Word of mouth coming out of the festival circuit on Ben Wheatley’s hit-man horror has been nothing but superb. Having been told that it was best to know as little as possible, we went in appropriately clueless and hoping to be impressed.
Jay (Neil Maskell) is a killer for hire with a wife, a son, and money trouble. Gal (Michael Smiley), his best mate and colleague, approaches him with a job. Only three hits and the money’s good. Urged on by his wife Shell (MyAnna Buring), Jay and Gal take the work. But things get unpleasant and sinister very quickly.
It’s certainly true that it’s best to know as little as possible. So, what can we tell you? Well, for a start, it’s a very well-made film with excellent performances and a pervasive sense of dread seeping into the mundane, everyday world the characters inhabit. Jay and Shel’s financial problems and constant arguing are all too believable. An early dinner party scene, in which Jay and Shel invite Gal and his new girlfriend Fiona (Emma Fryer) round, is both very funny and incredibly tense, which sets the mood for the whole film.
Wheatley spends a good deal of time accumulating details. From the tins of tuna Jay buys (having forgotten to get toilet roll), to the awkward flirting at a hotel reception, to the juice box Gal nervously sucks at while Jay’s at work, there’s a lot of effort spent grounding the film in our own depressing England. Characters argue about the credit crunch, Fiona defends her job in HR, and Jay’s fiercely opinionated on the war in Iraq. There’s also Jay and Gal’s friendship, seemingly built on the foundation of there being no one else who can put up with them. They drink, they argue, they have childish punch-ups, and then they patch things up. Maskell (Doghouse) and Smiley (Burke and Hare, Spaced) are pitch-perfect. They’re awful people who do horrible, violent things but the two actors have a very funny, believable chemistry that makes them entertaining, if disturbing, company. Buring (The Descent, Doomsday) also impresses as the pushed-to-breaking-point Shel.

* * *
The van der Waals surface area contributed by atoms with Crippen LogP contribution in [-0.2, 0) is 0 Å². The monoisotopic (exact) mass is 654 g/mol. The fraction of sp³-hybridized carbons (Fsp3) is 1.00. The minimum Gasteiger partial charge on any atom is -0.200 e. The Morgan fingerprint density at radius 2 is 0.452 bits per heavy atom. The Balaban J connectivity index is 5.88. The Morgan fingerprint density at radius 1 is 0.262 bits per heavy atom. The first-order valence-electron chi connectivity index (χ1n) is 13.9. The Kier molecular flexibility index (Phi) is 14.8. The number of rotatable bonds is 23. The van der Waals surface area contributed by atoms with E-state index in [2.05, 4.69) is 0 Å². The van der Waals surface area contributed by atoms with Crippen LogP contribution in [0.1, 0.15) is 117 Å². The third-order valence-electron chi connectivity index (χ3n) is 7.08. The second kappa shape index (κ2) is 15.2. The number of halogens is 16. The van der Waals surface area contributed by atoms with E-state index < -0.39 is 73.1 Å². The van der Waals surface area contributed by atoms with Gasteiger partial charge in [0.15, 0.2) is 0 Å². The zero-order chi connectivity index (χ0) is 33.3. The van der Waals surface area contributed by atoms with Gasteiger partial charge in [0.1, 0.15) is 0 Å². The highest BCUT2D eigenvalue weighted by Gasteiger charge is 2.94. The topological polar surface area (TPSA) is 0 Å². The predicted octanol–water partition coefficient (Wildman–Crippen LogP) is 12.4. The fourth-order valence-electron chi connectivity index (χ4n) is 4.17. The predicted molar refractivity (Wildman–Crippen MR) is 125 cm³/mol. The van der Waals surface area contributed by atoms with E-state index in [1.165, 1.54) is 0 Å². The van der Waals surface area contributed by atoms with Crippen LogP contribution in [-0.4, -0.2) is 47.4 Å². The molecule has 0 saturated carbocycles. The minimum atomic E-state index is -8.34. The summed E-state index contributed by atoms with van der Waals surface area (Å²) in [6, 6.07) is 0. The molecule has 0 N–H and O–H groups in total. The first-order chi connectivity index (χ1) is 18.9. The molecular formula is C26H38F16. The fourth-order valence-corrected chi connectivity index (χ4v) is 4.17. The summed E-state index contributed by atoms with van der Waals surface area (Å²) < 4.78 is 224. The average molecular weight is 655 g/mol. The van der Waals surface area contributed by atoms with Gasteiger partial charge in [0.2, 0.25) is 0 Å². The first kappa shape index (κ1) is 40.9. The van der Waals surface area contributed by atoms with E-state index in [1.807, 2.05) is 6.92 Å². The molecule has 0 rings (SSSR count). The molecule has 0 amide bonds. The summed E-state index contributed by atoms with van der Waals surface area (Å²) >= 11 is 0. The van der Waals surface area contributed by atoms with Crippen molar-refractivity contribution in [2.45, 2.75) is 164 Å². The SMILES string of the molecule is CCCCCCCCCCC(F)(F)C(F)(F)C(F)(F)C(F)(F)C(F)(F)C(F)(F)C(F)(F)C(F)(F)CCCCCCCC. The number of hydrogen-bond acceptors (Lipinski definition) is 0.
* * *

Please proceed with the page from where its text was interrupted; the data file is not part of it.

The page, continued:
As for the plot’s twists and turns, well, we won’t go into that, except to say that it’s obviously not as simple for Jay and Gal as just killing three people. And if you’re paying attention and are at all genre-savvy you won’t be particularly thrown by any of the developments. There are a lot of varied horror influences at work here that you’ll almost certainly spot, but to name them would be to give the game away. As we’ve said, Wheatley’s more concerned about mood, and the impressively unpleasant atmosphere of Kill List slowly drags you in, helped by an excellent soundtrack and the clipped, unsettling editing. Our only major problem with the film is the ending, which will split opinion. We were disappointed. However, some audiences will feel that it’s a fitting end to a film that’s more interested in getting under your skin than making sure everyone’s on the same page by the end credits.
Overall this is a savvy, atmospheric, nasty British thriller that wears its genre influences on its sleeve but transplants them to a horribly familiar, depression-era England. But we do have a problem with the ending.
Verdict: A little over-hyped, but this is brutally efficient and affecting horror that worms its way under the surface of the everyday.